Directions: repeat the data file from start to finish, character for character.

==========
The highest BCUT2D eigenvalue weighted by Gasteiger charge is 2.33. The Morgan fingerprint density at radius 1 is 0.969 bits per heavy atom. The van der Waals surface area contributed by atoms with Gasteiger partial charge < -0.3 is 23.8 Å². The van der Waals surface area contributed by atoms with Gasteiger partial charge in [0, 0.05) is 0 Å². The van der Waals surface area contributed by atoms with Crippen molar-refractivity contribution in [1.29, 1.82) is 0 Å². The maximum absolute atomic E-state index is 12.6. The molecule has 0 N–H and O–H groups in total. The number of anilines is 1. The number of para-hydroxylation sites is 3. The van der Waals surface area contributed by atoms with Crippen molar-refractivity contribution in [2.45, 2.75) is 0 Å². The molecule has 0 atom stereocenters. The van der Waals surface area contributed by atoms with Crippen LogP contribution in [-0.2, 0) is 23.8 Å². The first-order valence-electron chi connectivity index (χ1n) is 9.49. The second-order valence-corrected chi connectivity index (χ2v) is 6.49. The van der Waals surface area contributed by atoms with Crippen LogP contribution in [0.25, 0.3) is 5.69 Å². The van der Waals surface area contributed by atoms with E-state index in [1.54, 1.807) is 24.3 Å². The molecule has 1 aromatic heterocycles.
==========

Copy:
The highest BCUT2D eigenvalue weighted by Gasteiger charge is 2.33. The Morgan fingerprint density at radius 1 is 0.969 bits per heavy atom. The van der Waals surface area contributed by atoms with Gasteiger partial charge < -0.3 is 23.8 Å². The van der Waals surface area contributed by atoms with Gasteiger partial charge in [0, 0.05) is 0 Å². The van der Waals surface area contributed by atoms with Crippen molar-refractivity contribution in [1.29, 1.82) is 0 Å². The maximum absolute atomic E-state index is 12.6. The molecule has 0 N–H and O–H groups in total. The number of anilines is 1. The number of para-hydroxylation sites is 3. The van der Waals surface area contributed by atoms with Crippen molar-refractivity contribution in [2.45, 2.75) is 0 Å². The molecule has 0 atom stereocenters. The van der Waals surface area contributed by atoms with Crippen LogP contribution in [-0.2, 0) is 23.8 Å². The first-order valence-electron chi connectivity index (χ1n) is 9.49. The second-order valence-corrected chi connectivity index (χ2v) is 6.49. The van der Waals surface area contributed by atoms with Crippen LogP contribution in [0.25, 0.3) is 5.69 Å². The van der Waals surface area contributed by atoms with E-state index in [1.54, 1.807) is 24.3 Å². The molecule has 1 aromatic heterocycles.